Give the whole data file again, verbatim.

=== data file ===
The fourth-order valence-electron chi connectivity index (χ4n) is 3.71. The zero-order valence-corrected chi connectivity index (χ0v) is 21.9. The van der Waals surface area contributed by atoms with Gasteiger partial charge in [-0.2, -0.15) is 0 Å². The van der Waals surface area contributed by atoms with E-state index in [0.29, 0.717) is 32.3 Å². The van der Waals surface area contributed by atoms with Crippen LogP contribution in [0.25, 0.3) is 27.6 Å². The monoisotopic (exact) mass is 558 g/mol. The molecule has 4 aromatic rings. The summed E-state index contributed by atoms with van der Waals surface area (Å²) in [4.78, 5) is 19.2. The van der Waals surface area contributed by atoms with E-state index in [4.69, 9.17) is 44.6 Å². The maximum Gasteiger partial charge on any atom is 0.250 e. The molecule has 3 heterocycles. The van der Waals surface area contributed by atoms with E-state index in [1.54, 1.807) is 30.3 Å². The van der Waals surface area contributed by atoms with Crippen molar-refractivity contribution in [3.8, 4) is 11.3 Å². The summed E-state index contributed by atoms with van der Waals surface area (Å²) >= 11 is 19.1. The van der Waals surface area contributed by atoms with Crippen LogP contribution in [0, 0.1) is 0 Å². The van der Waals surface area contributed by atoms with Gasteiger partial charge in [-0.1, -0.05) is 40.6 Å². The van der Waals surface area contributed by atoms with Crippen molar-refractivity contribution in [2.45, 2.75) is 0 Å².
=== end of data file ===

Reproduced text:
The fourth-order valence-electron chi connectivity index (χ4n) is 3.71. The zero-order valence-corrected chi connectivity index (χ0v) is 21.9. The van der Waals surface area contributed by atoms with Gasteiger partial charge in [-0.2, -0.15) is 0 Å². The van der Waals surface area contributed by atoms with E-state index in [0.29, 0.717) is 32.3 Å². The van der Waals surface area contributed by atoms with Crippen LogP contribution in [0.25, 0.3) is 27.6 Å². The monoisotopic (exact) mass is 558 g/mol. The molecule has 4 aromatic rings. The summed E-state index contributed by atoms with van der Waals surface area (Å²) in [4.78, 5) is 19.2. The van der Waals surface area contributed by atoms with E-state index in [4.69, 9.17) is 44.6 Å². The maximum Gasteiger partial charge on any atom is 0.250 e. The molecule has 3 heterocycles. The van der Waals surface area contributed by atoms with E-state index in [1.54, 1.807) is 30.3 Å². The van der Waals surface area contributed by atoms with Crippen molar-refractivity contribution in [3.8, 4) is 11.3 Å². The summed E-state index contributed by atoms with van der Waals surface area (Å²) >= 11 is 19.1. The van der Waals surface area contributed by atoms with Crippen LogP contribution in [0, 0.1) is 0 Å². The van der Waals surface area contributed by atoms with Gasteiger partial charge in [-0.1, -0.05) is 40.6 Å². The van der Waals surface area contributed by atoms with Crippen molar-refractivity contribution in [2.45, 2.75) is 0 Å².